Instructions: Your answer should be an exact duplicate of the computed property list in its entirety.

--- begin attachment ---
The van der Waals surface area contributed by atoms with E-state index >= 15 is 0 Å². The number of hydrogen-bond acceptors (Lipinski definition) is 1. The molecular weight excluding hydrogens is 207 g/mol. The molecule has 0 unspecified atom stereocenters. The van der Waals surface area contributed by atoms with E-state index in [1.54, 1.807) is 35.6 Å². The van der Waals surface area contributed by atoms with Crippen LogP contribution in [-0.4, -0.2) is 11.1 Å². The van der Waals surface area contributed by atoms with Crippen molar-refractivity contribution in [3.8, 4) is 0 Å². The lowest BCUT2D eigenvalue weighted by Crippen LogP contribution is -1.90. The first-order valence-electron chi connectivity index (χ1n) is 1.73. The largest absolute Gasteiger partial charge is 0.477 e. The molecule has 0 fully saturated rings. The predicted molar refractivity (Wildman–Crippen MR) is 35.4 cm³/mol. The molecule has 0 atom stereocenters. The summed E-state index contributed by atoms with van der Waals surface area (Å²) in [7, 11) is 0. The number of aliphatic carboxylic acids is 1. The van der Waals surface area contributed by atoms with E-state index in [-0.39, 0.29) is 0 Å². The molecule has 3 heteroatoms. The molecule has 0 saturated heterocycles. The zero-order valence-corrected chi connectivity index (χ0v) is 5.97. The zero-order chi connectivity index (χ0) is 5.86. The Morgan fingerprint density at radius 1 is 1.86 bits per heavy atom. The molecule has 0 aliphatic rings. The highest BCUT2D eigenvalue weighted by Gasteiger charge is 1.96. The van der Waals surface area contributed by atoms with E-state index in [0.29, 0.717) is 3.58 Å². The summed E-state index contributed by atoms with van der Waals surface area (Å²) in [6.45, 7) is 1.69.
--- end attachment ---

The van der Waals surface area contributed by atoms with E-state index >= 15 is 0 Å². The number of hydrogen-bond acceptors (Lipinski definition) is 1. The molecular weight excluding hydrogens is 207 g/mol. The molecule has 0 unspecified atom stereocenters. The van der Waals surface area contributed by atoms with E-state index in [1.54, 1.807) is 35.6 Å². The van der Waals surface area contributed by atoms with Crippen LogP contribution in [-0.4, -0.2) is 11.1 Å². The van der Waals surface area contributed by atoms with Crippen molar-refractivity contribution in [3.8, 4) is 0 Å². The lowest BCUT2D eigenvalue weighted by Crippen LogP contribution is -1.90. The first-order valence-electron chi connectivity index (χ1n) is 1.73. The largest absolute Gasteiger partial charge is 0.477 e. The molecule has 0 fully saturated rings. The predicted molar refractivity (Wildman–Crippen MR) is 35.4 cm³/mol. The molecule has 0 atom stereocenters. The summed E-state index contributed by atoms with van der Waals surface area (Å²) in [7, 11) is 0. The number of aliphatic carboxylic acids is 1. The van der Waals surface area contributed by atoms with E-state index in [-0.39, 0.29) is 0 Å². The molecule has 3 heteroatoms. The molecule has 0 saturated heterocycles. The zero-order valence-corrected chi connectivity index (χ0v) is 5.97. The zero-order chi connectivity index (χ0) is 5.86. The Morgan fingerprint density at radius 1 is 1.86 bits per heavy atom. The molecule has 0 aliphatic rings. The highest BCUT2D eigenvalue weighted by Gasteiger charge is 1.96. The van der Waals surface area contributed by atoms with E-state index in [0.29, 0.717) is 3.58 Å². The summed E-state index contributed by atoms with van der Waals surface area (Å²) in [6.45, 7) is 1.69.